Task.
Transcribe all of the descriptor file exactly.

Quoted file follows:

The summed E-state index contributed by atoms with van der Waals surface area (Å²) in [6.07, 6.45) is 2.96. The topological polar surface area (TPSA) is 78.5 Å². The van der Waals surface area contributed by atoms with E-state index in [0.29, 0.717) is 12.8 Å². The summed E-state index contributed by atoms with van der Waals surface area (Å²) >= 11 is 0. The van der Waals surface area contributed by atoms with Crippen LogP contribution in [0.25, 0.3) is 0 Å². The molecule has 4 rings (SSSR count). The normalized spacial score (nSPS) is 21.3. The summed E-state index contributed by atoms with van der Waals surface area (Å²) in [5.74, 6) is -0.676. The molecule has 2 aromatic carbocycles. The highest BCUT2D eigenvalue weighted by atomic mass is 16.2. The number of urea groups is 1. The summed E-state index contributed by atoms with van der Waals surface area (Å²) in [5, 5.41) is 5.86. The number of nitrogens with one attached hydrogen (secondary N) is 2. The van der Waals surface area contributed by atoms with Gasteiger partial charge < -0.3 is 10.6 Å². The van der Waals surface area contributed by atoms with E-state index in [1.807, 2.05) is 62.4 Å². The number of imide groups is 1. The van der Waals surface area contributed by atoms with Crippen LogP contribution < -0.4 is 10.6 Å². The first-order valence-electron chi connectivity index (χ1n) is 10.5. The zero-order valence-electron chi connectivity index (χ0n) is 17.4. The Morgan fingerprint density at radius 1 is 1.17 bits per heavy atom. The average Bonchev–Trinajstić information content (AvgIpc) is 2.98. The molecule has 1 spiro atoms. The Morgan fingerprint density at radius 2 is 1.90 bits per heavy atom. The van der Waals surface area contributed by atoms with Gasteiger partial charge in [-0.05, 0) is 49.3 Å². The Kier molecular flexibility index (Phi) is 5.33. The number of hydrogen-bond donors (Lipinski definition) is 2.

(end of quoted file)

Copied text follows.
The summed E-state index contributed by atoms with van der Waals surface area (Å²) in [6.07, 6.45) is 2.96. The topological polar surface area (TPSA) is 78.5 Å². The van der Waals surface area contributed by atoms with E-state index in [0.29, 0.717) is 12.8 Å². The summed E-state index contributed by atoms with van der Waals surface area (Å²) >= 11 is 0. The van der Waals surface area contributed by atoms with Crippen LogP contribution in [0.25, 0.3) is 0 Å². The molecule has 4 rings (SSSR count). The normalized spacial score (nSPS) is 21.3. The summed E-state index contributed by atoms with van der Waals surface area (Å²) in [5.74, 6) is -0.676. The molecule has 2 aromatic carbocycles. The highest BCUT2D eigenvalue weighted by atomic mass is 16.2. The number of urea groups is 1. The summed E-state index contributed by atoms with van der Waals surface area (Å²) in [5, 5.41) is 5.86. The number of nitrogens with one attached hydrogen (secondary N) is 2. The van der Waals surface area contributed by atoms with Gasteiger partial charge < -0.3 is 10.6 Å². The van der Waals surface area contributed by atoms with E-state index in [1.807, 2.05) is 62.4 Å². The number of imide groups is 1. The van der Waals surface area contributed by atoms with Crippen LogP contribution < -0.4 is 10.6 Å². The first-order valence-electron chi connectivity index (χ1n) is 10.5. The zero-order valence-electron chi connectivity index (χ0n) is 17.4. The Morgan fingerprint density at radius 1 is 1.17 bits per heavy atom. The average Bonchev–Trinajstić information content (AvgIpc) is 2.98. The molecule has 1 spiro atoms. The Morgan fingerprint density at radius 2 is 1.90 bits per heavy atom. The van der Waals surface area contributed by atoms with Gasteiger partial charge in [-0.05, 0) is 49.3 Å². The Kier molecular flexibility index (Phi) is 5.33. The number of hydrogen-bond donors (Lipinski definition) is 2.